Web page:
The young couple Krish and Lakshmi live in an idyllic little neighborhood in a quiet village. They are invited to a welcome party in the neighboring house, the house next door (yes, literally), which is an old house previously owned by a Chinese family. The party turns into a dramatic event when the new family’s young daughter goes outside and, like in a trance, falls into the giant well in the garden. Krish, who is also a doctor, jumps down and saves her, but after this event the girl is not quite the same in the days after. The word “possessed” is not far away, and she is sent to a psychologist who is blaming her for her interest in heavy metal music (as if we were back in the 80s), reading horror litterature and watching horror movies. He is determined that she is easily influenced by horror, and mixed together with the recent move, he believes that therein lies all her problems. Still, her problems grow worse and in the end the family see no other option than calling for a priest and have a good old-fashioned exorcism.
Bollywood is a whole new territory for me, and I wasn’t really sure what I would expect from this two-hour long ghost / possession movie, except a musical number every 10 minutes. Bollywood is known to love adding some music tracks, but in this movie we only get a small cheer- and colorful montage of the young couple, with a pop song that shows us the story of how he and she met, married etc. For a person like me who is not used to this kind of thing in horror movies, I immediately felt that it set a strange contrast in a movie that also captures inspirations from The Conjuring and The Exorcism of Emily Rose, overflowing with a ton of other horror and pop culture references where even a certain Dean Winchester would had lost the overview. Also, Krish works as a surgeon at a hospital called Silent Hill Hospital… yes, seriously. Silent Hill Hospital. Maybe all this was done in order to appeal as much as possible to an international audience, especially in the United States, but this is just overkill. Nor can I avoid mentioning that the psychologist is similar to Roger Ebert, which must be a crazy coincidence.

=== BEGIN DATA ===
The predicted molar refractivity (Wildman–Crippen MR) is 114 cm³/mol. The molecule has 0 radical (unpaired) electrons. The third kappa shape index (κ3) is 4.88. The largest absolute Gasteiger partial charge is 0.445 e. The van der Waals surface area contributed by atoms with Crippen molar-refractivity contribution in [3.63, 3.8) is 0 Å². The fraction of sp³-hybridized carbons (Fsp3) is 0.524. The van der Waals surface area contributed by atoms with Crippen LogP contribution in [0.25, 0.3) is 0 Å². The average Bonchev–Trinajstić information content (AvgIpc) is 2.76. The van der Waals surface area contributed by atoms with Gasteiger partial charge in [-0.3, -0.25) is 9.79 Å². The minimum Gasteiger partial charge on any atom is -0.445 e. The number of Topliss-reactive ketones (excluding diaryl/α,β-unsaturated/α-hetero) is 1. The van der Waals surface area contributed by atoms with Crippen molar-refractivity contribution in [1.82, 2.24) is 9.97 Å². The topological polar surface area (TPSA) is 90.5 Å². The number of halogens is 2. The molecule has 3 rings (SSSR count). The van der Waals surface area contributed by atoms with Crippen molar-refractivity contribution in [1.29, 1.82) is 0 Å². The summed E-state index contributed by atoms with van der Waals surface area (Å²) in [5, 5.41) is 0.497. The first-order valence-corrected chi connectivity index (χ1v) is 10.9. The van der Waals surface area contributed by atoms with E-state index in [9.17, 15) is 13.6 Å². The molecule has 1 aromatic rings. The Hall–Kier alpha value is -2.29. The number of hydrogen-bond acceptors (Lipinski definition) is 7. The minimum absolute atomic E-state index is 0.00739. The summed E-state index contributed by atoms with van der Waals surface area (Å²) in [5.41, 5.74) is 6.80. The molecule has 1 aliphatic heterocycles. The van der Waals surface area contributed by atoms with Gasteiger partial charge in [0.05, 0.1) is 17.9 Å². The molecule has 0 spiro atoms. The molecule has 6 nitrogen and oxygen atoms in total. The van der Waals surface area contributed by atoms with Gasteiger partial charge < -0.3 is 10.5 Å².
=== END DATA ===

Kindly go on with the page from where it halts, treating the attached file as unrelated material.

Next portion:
With its two hours running time, The House Next Door never gets scary, and the frequent broken English mixed into their sentences (Hinglish) makes several moments just involuntarily comical (at least for people like me who isn’t used to this sort of thing). Nevertheless, the film has its strong elements, like beautiful cinematography with a lot of atmosphere, and with its fast pacing and colorful characters, I certainly had a fun time watching it. So if you’ve never seen a Bollywood horrorfilm before, then I can assure you that this will be a compelety new, fresh, unique and somewhat bizarre experience.
Director: Milind Rau
Country & year: India, 2017
Actors: Prakash Belawadi, Khushi Hajare, Andrea Jeremiah, Atul Kulkarni, Avinash Raghudevan